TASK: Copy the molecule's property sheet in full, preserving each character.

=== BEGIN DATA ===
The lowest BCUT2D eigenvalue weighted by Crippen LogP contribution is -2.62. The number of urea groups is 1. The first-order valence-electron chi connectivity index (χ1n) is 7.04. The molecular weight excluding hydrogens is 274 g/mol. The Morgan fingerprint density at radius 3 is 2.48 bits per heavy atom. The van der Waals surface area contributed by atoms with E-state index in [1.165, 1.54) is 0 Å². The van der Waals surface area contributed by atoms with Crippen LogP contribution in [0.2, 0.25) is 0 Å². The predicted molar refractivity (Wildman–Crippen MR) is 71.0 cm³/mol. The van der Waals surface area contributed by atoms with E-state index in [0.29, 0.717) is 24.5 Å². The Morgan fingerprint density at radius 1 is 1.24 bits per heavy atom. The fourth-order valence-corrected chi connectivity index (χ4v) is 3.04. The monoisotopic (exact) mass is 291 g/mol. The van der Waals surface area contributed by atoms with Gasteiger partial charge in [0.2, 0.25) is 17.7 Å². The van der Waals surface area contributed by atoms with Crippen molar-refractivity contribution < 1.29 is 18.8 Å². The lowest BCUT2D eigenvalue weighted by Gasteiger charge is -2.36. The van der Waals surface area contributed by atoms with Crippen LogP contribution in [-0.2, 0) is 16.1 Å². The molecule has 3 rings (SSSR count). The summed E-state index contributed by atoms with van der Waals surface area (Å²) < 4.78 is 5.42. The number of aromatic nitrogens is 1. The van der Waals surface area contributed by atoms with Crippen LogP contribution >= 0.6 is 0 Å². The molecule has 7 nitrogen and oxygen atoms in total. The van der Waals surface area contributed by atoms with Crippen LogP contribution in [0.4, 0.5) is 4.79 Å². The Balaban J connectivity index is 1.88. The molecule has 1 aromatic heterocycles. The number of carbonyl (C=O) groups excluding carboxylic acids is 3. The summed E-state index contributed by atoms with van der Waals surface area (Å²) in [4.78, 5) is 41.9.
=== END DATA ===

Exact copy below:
The lowest BCUT2D eigenvalue weighted by Crippen LogP contribution is -2.62. The number of urea groups is 1. The first-order valence-electron chi connectivity index (χ1n) is 7.04. The molecular weight excluding hydrogens is 274 g/mol. The Morgan fingerprint density at radius 3 is 2.48 bits per heavy atom. The van der Waals surface area contributed by atoms with E-state index in [1.165, 1.54) is 0 Å². The van der Waals surface area contributed by atoms with Crippen LogP contribution in [0.2, 0.25) is 0 Å². The predicted molar refractivity (Wildman–Crippen MR) is 71.0 cm³/mol. The van der Waals surface area contributed by atoms with E-state index in [0.29, 0.717) is 24.5 Å². The Morgan fingerprint density at radius 1 is 1.24 bits per heavy atom. The fourth-order valence-corrected chi connectivity index (χ4v) is 3.04. The monoisotopic (exact) mass is 291 g/mol. The van der Waals surface area contributed by atoms with Gasteiger partial charge in [0.2, 0.25) is 17.7 Å². The van der Waals surface area contributed by atoms with Crippen molar-refractivity contribution < 1.29 is 18.8 Å². The lowest BCUT2D eigenvalue weighted by Gasteiger charge is -2.36. The van der Waals surface area contributed by atoms with Crippen LogP contribution in [-0.2, 0) is 16.1 Å². The molecule has 3 rings (SSSR count). The summed E-state index contributed by atoms with van der Waals surface area (Å²) < 4.78 is 5.42. The number of aromatic nitrogens is 1. The van der Waals surface area contributed by atoms with Crippen LogP contribution >= 0.6 is 0 Å². The molecule has 7 nitrogen and oxygen atoms in total. The van der Waals surface area contributed by atoms with Crippen LogP contribution in [0.4, 0.5) is 4.79 Å². The Balaban J connectivity index is 1.88. The molecule has 1 aromatic heterocycles. The number of carbonyl (C=O) groups excluding carboxylic acids is 3. The summed E-state index contributed by atoms with van der Waals surface area (Å²) in [4.78, 5) is 41.9.